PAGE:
12 Days of Best SFF Characters of 2013: Day #8

For this new seasonal list of the best SFF characters I’ve read this year, my eighth pick is trio of Leia Organa, Han Solo and Luke Skywalker, who have been the mainstays of the Star Wars universe since its earliest days and have recently starred together in several novels, most notably in Troy Denning’s latest, Crucible, as an old generation of heroes and in Martha Wells’ Razor’s Edge as a young generation of rebels against the galactic tyranny of the Empire. Both novels are among my favourite novels of the year and the portrayal of this trio has been excellent in both.

Hit the break to see why I picked these characters.

The first time I watched the original Star Wars trilogy, it was in my freshman year of college. I was taking a cinema course in my first semester and that allowed me to go to the cinema library and browse from their incredible video library. Watching those three movies in those days was a really thrilling experience. They were good, neat sci-fi and it was around that time that I really started to delve into the realms of science fiction and fantasy. Up until that point I had experimented only with novel-length fiction but it was all rather limited since my high school library didn’t exactly have a good stock of such books and my personal collection was as far from impressive as you can get.

But college changed that. Watching the adventures of Leia, Han and Luke made me want to experience Star Wars more and more. It helped that the general college library had an incredible collection of Star Wars novels from all over the Expanded Universe. It was like a new world had opened up to me. At the heart of that collection were various adventures of the Star Wars trinity of heroes, whether we talk Truce at Bakura or any of the novels from The New Jedi Order and everything in between. For three years, I was on a race-track of reading Star Wars fiction and I even bought quite a few of the novels. It was all incredible.

And then, in 2013 we had Crucible (review) and Razor’s Edge (review). Both novels are about the trinity, but deal with them at different points in their lives.

Crucible is set 45 years after the defining Battle of Yavin from the original Star Wars movie, what has now come to be called Star Wars: A New Hope. The trinity in this book are old and part of a generation that is dying out. But they are all still at their best and Troy writes them incredibly well. He makes them real characters with real deficiencies (and of course real strengths) and he never makes them into more than they are. At several points in the novel I was really afraid that things just might end permanently for one of them. There’s so much damn tension in the novel that you are always at the edge of your seat. That’s the nature of the novel.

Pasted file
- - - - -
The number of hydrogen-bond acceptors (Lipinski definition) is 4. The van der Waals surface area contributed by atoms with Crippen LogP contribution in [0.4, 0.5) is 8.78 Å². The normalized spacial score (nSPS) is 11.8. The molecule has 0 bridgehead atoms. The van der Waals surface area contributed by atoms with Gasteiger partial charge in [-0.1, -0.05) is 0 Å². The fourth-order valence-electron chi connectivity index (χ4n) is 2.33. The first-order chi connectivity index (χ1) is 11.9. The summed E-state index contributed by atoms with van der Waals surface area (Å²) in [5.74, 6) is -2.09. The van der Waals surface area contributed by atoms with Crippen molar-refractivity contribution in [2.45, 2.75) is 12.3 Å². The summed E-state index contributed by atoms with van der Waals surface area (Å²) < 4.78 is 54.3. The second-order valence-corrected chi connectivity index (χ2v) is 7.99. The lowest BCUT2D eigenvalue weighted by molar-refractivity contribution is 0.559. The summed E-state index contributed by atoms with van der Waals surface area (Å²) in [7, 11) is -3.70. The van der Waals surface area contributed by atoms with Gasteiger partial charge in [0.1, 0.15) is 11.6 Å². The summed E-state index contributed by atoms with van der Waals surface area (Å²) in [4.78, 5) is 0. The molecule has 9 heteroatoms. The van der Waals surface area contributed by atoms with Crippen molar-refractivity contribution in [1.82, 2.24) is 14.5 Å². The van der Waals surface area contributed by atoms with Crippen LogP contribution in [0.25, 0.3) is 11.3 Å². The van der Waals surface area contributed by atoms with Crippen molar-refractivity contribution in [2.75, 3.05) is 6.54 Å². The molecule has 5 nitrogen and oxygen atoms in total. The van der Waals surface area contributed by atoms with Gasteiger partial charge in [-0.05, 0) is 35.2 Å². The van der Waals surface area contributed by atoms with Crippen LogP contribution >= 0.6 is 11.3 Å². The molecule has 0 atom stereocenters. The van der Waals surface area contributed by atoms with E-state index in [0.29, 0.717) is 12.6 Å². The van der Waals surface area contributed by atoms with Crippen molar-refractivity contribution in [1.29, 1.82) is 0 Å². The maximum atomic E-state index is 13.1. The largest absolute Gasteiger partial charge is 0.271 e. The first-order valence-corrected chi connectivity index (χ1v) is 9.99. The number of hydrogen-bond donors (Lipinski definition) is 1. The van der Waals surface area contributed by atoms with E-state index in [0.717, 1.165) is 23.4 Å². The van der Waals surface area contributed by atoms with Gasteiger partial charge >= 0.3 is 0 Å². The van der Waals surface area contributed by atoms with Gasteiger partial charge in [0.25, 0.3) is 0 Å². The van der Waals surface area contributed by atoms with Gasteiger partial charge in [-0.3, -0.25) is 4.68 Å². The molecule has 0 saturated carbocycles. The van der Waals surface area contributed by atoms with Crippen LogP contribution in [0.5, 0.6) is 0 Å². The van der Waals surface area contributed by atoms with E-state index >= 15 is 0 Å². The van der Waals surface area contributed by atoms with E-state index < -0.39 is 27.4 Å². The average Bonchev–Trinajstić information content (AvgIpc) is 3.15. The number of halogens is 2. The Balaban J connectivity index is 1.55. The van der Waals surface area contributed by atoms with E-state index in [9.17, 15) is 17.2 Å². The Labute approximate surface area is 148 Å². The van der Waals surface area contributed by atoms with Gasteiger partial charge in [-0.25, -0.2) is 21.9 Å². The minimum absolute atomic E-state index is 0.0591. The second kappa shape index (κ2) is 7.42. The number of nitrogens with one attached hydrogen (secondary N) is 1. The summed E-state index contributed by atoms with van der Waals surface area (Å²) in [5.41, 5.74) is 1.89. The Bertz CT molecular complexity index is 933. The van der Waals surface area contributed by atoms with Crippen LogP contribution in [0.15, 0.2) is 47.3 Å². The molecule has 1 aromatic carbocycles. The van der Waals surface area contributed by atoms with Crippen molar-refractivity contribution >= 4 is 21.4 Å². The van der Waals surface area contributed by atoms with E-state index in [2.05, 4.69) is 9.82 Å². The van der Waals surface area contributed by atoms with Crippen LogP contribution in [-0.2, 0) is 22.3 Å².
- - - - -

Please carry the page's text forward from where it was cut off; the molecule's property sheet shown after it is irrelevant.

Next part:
Razor’s Edge on the other hand, is set just 2 years after the Battle of Yavin, or in movie terms, is set between A New Hope and its sequel The Empire Strikes Back. The trinity here is young, somewhat untested, desperate, and not sure of itself. Everyone is still finding their feet, especially the Rebel Alliance now that it has had its first major victory against the Empire. Knowing that the trinity survives this time doesn’t mean that the story lacks any tension. There is plenty of it in fact. Martha Wells’ writing is really on-point here, much as Troy Denning’s was. Its been ages since I’ve read a book with the trinity so young and so in essence I was going back to the days of Truce at Bakura or Dark Empire or The Thrawn Trilogy.

The differences between Crucible and Razor’s Edge in terms of the portrayals of the trinity could not be greater. At their core, they are essentially the same in one as the other, but its the experiences that have changed and molded them. And the galaxy has changed with them as well. In one novel they are known all over and are pretty much huge celebrities, given their 45 years of service to the New Republic, the Galactic Republic and then whatever the current form of galactic government is. In the other, they are still unknowns, with only Leia having any true notoriety as the Princess of a dead world.

Suffice to say, I loved both books, most especially for how three of my favourite characters in the entire Star Wars universe are portrayed.

Empire and Rebellion 01 Razor's EdgeStar Wars - Crucible

Posted on January 2, 2014, in 12 Days of Best SFF Characters of 2013, Book Lists and tagged , , , , , , , , , , , , , , , , , , . Bookmark the permalink. Leave a comment.

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